Tahlequah Daily Press

Local News

August 27, 2012

Chipper idea sounds best, at least for now

TAHLEQUAH — Discussion on how to solve the city’s brush pickup problem has been simmering on the burner for years – some say a decade or longer. Mayor Jason Nichols has decided that’s too long to hash over an issue without taking action.

This summer, Nichols asked City Councilors Linda Spyres and Diane Weston, and Street Commissioner Mike Corn, to seek alternatives to the current brush collection and disposal system. For now, citizens leave brush by the curb, then street crews transport it to a solid waste site; from there, it’s hauled to Muskogee. But the brush isn’t compacted, so crews are hauling “mostly air,” and the city’s expending thousands of dollars each year.

Nichols has looked over the options, and believes buying a wood chipper, at a cost of $35,000 to $50,000, is a good idea. A few local residents who have been engaged in city affairs agree. The chipper, advocates say, would allow trucks to haul more than 10 times the brush in one load and cut fuel expenses. The chips could then be used at Tahlequah Public Works Authority’s wastewater treatment plant, or perhaps even sold to the public.

Predictably, not everyone’s on the same page. During Monday night’s council meeting, Corn commented to Nichols: “The thing about it is, you want it, so we’re going to be stuck with a chipper.”

Corn raised a few valid points. He worried that use of a chipper would require citizens to bundle brush in a “certain way”; this would mean extra work, which they would find upsetting. But while the folks doing the added labor might be voters, and officials understandably don’t want to upset them, this seems to make a rather base assumption – that local residents would be angry if asked to do their part to make the community a better place.

Corn was correct when he suggested this work might unduly burden seniors or people who can’t afford to dispose of larger items, like trees. But as Councilor Jack Spears rightly pointed out, the city should, and could, help out in such cases. Besides, he said, homeowners do have certain responsibilities, and tree removal should be one of them.

Another option, championed by the panel, is to contract for brush pickup through a Sand Springs company. Spyres estimates the city would pay a $1,250 mobilization charge every time the company came to town, plus $3,000 per day for the grinding process. But no specific information has been presented to show contracting the work out is the best long-term solution. Nichols and Assistant City Administrator Kevin Smith, who has many years of municipal government operations under his belt, both think a per-day approach is too vague.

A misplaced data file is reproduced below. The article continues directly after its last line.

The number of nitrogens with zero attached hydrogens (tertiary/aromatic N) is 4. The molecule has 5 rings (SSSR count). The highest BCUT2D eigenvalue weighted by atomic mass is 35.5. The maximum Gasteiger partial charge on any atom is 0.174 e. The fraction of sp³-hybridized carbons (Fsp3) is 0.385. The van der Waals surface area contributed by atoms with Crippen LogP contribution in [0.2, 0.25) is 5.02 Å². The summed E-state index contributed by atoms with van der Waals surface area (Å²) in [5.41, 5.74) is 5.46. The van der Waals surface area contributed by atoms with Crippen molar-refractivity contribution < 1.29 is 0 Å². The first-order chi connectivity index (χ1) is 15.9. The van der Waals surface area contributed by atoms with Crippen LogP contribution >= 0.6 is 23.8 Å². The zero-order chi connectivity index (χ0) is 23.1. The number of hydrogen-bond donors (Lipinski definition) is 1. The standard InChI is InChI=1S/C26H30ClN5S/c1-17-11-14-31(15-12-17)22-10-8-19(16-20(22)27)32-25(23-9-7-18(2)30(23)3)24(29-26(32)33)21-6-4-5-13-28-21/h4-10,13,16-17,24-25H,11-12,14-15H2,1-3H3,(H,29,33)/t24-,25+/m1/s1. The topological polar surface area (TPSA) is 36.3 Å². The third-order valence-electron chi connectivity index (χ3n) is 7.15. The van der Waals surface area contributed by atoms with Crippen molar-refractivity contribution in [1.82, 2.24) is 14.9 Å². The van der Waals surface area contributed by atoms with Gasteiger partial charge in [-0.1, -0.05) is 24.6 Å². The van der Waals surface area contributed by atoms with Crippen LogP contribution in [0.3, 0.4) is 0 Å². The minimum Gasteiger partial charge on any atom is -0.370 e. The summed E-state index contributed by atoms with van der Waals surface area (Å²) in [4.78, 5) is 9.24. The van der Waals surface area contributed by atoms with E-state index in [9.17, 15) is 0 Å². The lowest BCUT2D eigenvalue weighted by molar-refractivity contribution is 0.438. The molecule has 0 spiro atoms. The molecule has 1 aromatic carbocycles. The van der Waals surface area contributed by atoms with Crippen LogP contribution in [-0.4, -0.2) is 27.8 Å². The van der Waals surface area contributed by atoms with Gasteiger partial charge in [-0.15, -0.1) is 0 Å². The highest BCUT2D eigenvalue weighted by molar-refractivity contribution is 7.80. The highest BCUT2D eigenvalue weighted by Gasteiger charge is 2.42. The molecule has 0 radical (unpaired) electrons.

Corn and Spyres suggested the city could stockpile brush collections for months at a time, and the contractor would be needed only a few days each year. But how much brush would there be, and where would it be stored in the meantime? Could it all be ground up in one day, or would this be a days-long process at a much higher expense? If it took only one day to grind the piles, and the company came in four times a year, the fee would be about $17,000 per year, but the city would still incur costs of collecting and hauling the brush.

Another concern was sparked by information provided by Corn. The Sand Springs company may be the only one in Oklahoma that does this work. What happens if it goes out of business, or raises prices? The city would likely have no other options, and would either be forced to pay more, or go back to the drawing board. And what happens if officials aren’t happy with the work? All due respect to city officials’ diligence, when governmental entities are involved, contractors can often get away with shoddy work. Ask any public school or university administrator; sometimes it’s just too much trouble to force a contractor to make it right.

If the panel believes contracting is the best solution, it needs to provide more data to bolster its position. At the moment, the plan supported by Nichols – which keeps the operation local and offers a long-term solution – appears the most viable.

As far as extra work for citizens, Nichols said: “All we have to do is muster the political courage to ask people to take some very reasonable steps before they put [brush] on the curb.”

“Political courage” is sadly lacking on the state and national levels these days. It’s refreshing when officials step outside that stereotype.

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